Polymer Clay Jewelry Projects – Chainmail Charm Bracelet with Beads

Charm Bracelet

“Amassing so many beads that I’m really going to have to brush up on my jewellery making skills.” ~Polyanya

What do you do with 500 or so gold tone jump rings? Well you make a chainmaille charm bracelet of course… complimented with polymer clay beads that you made yourself.

If you are unfamiliar with chainmaille, it is the art of weaving jump rings into chains and armor (like the woven chain link vests that Knights used to wear for protection from swords). Since medieval sword fighting is not real big these days, crafts people now mostly use chainmail techniques to make really cool jewelry necklaces, bracelets and earrings.

The simple beginner’s pattern that I used to make the charm bracelet in the photo above, is called ‘Flowers’. This technique involves using three jump rings put together in such a way that they end up looking like a little flower. To make the chain, you combine a whole bunch of these ‘flowers’ and link them together with two single rings.

The cool thing about making your own chainmaille is that you can have it any length you want. As you can see in the photo, I added polymer clay bead charms to my chainmaille bracelet, along with some glass beads.

Some of the charms were added with more jump rings, some with head pins and the rest were attached with colored beading wire. You may recognize the a couple of the beads from the photo in this other post: Polymer Clay Charms

One of the things I love about making polymer clay beads is how many different ways they can be used in jewelry making projects. So I just thought you may enjoy seeing yet another example of how I used my polymer clay beads to make yet another style of handmade jewelry.

Ever worked with chainmaille before? Share your thoughts below.

Cindy Lietz SignaturePolymer Clay Tutor


  1. Polyanya, 10 September, 2009

    Wow thats lovely Cindy, very definitely on my to do list!

  2. Anna Sabina, 10 September, 2009

    i know there a lot of free tutorials at jewelry sites. Any suggestions where we can find an understandable one on this technique?

  3. Freda, 10 September, 2009

    Try googling it or go to youtube.com. You’ll probably get a lot of junk listings, but you may learn a lot about chainmaille.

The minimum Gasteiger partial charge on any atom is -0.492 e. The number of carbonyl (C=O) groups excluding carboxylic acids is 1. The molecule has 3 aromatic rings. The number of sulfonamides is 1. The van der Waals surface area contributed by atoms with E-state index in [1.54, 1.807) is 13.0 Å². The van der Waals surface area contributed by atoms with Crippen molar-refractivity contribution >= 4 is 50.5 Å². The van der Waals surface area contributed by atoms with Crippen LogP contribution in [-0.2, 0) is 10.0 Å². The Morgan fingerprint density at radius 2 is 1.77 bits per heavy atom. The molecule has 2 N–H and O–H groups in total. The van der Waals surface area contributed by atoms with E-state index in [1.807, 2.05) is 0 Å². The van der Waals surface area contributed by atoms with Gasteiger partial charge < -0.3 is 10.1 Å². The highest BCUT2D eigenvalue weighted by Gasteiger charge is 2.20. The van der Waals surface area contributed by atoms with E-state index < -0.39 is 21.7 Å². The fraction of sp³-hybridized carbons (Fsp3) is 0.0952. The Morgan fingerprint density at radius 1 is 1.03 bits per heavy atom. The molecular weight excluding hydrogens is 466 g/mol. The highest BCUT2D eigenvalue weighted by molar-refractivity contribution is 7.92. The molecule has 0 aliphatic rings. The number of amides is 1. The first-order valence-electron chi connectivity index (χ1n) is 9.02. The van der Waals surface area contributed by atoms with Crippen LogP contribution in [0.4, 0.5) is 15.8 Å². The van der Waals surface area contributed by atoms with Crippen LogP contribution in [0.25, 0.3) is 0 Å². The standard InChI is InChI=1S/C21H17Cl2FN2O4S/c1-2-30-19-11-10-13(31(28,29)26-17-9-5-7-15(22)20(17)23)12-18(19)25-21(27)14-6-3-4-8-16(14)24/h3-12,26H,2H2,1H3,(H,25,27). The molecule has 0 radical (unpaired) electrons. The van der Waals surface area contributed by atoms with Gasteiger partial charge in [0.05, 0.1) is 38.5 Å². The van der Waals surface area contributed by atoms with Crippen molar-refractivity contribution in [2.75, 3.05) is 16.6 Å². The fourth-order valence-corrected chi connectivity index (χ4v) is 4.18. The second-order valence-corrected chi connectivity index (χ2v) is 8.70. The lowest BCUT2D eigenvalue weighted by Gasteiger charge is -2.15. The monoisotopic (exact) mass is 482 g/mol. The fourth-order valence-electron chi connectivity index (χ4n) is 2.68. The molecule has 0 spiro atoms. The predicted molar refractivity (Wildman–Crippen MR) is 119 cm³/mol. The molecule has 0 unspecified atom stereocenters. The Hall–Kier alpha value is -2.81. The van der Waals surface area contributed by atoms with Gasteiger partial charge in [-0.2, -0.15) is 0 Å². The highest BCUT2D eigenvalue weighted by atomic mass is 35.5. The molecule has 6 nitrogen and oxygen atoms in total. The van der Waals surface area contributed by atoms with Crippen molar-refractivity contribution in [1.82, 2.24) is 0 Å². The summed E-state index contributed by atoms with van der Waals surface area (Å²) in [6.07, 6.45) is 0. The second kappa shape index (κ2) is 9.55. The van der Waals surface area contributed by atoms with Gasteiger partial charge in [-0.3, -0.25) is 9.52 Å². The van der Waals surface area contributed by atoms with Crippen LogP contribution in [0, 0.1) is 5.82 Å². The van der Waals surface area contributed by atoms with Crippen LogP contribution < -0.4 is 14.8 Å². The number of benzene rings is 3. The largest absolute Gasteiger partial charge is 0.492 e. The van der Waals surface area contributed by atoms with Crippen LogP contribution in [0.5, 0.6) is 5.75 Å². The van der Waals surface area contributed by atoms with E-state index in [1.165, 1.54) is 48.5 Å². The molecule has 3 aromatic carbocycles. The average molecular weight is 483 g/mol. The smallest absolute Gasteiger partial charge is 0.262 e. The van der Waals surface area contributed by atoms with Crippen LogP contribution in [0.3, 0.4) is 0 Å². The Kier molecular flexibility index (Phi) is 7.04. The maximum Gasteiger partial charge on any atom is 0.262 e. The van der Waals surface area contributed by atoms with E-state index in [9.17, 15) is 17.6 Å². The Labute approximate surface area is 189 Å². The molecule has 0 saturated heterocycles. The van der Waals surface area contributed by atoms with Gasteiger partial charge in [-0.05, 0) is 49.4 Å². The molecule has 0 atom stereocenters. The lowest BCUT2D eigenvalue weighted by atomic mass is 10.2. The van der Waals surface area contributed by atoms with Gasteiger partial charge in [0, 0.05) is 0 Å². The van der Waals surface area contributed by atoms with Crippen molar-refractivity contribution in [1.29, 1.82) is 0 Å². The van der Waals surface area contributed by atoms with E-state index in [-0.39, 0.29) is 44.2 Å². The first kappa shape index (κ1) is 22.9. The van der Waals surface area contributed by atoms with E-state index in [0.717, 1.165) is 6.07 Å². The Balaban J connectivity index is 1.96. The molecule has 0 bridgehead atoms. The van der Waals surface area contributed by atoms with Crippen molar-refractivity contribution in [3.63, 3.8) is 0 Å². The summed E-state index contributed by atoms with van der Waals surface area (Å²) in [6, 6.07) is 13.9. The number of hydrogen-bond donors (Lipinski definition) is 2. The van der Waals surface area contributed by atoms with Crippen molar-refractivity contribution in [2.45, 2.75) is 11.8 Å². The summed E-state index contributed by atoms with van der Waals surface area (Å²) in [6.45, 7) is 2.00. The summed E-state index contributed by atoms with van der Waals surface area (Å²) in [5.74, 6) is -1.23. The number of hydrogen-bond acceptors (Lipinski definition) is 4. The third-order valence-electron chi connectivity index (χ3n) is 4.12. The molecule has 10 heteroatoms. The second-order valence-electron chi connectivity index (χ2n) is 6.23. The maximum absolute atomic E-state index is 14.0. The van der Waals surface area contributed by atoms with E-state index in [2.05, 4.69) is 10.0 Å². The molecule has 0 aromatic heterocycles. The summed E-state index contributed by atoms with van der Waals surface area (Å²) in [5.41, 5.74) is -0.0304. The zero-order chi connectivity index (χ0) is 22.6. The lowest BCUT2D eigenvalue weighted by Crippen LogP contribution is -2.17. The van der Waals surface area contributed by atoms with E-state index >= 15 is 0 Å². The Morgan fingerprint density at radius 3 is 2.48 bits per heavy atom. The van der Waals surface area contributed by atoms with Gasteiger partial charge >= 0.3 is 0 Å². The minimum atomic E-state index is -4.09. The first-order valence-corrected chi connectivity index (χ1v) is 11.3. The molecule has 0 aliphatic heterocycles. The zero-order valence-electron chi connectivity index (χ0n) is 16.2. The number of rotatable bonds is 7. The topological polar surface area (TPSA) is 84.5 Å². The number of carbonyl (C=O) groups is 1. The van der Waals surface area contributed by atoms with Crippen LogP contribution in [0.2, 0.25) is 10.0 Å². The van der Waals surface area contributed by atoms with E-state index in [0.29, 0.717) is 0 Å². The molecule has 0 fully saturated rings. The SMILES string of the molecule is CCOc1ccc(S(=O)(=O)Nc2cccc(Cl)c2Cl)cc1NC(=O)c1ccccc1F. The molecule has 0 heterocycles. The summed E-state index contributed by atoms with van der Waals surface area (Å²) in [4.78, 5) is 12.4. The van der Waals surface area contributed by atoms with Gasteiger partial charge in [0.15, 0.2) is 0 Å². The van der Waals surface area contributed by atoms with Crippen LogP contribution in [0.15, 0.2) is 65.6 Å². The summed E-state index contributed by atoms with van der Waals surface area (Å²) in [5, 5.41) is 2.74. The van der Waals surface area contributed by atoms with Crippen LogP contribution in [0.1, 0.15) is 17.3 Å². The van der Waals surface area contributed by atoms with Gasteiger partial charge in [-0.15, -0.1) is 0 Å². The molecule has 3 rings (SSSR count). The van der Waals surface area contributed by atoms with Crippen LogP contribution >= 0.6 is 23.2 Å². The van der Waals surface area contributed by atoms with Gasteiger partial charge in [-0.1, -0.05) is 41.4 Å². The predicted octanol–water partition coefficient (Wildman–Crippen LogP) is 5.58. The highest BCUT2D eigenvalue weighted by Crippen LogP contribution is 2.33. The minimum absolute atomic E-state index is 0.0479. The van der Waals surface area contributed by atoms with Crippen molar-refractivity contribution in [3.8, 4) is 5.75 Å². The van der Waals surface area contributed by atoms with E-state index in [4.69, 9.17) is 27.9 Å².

4. Silverleaf, 10 September, 2009

    I love chainmaille! I’m not very experienced yet but I’ve made a few things and it’s good fun.

    I actually started by altering and actual suit of chain mail – my ex-boyfriend and I used to do Live Action Role Playing games (LARP) where we dressed up and pretended to cast spells and fought with rubber swords with about 2000 other strange people.

    A friend of mine had a suit of chain mail made for him (with really heavy galvanised sprung steel rings, the whole thing weighted about 70lb) and later my ex bought it from him, but he was a lot smaller than the guy it was made for so he had to alter it by cutting out sections front and back and fastening it back together.

    He was fine with the removing part but couldn’t figure out the linking pattern (European 4-in-1, a really easy one)so I ended up doing the repairing job. It was really hard because the links were so difficult to open and close and hurt my hands. Needless to say I could only do it slowly and he got bored and finished it himself all wrong so it looked awful!

    But yeah, compared to that, jewellery is very easy. ;)

  5. Silverleaf, 10 September, 2009

    Oh and I remembered I’d seen the chain pattern before, here’s a nice clear tutorial. It uses coloured jump rings and calls it a “Mobius link” bracelet but it’s the same as Cindy’s “Flowers” pattern.

    The site has some cool easy chainmaille patterns and explains about aspect ratio and other stuff you need if you want to do more than beginner’s patterns.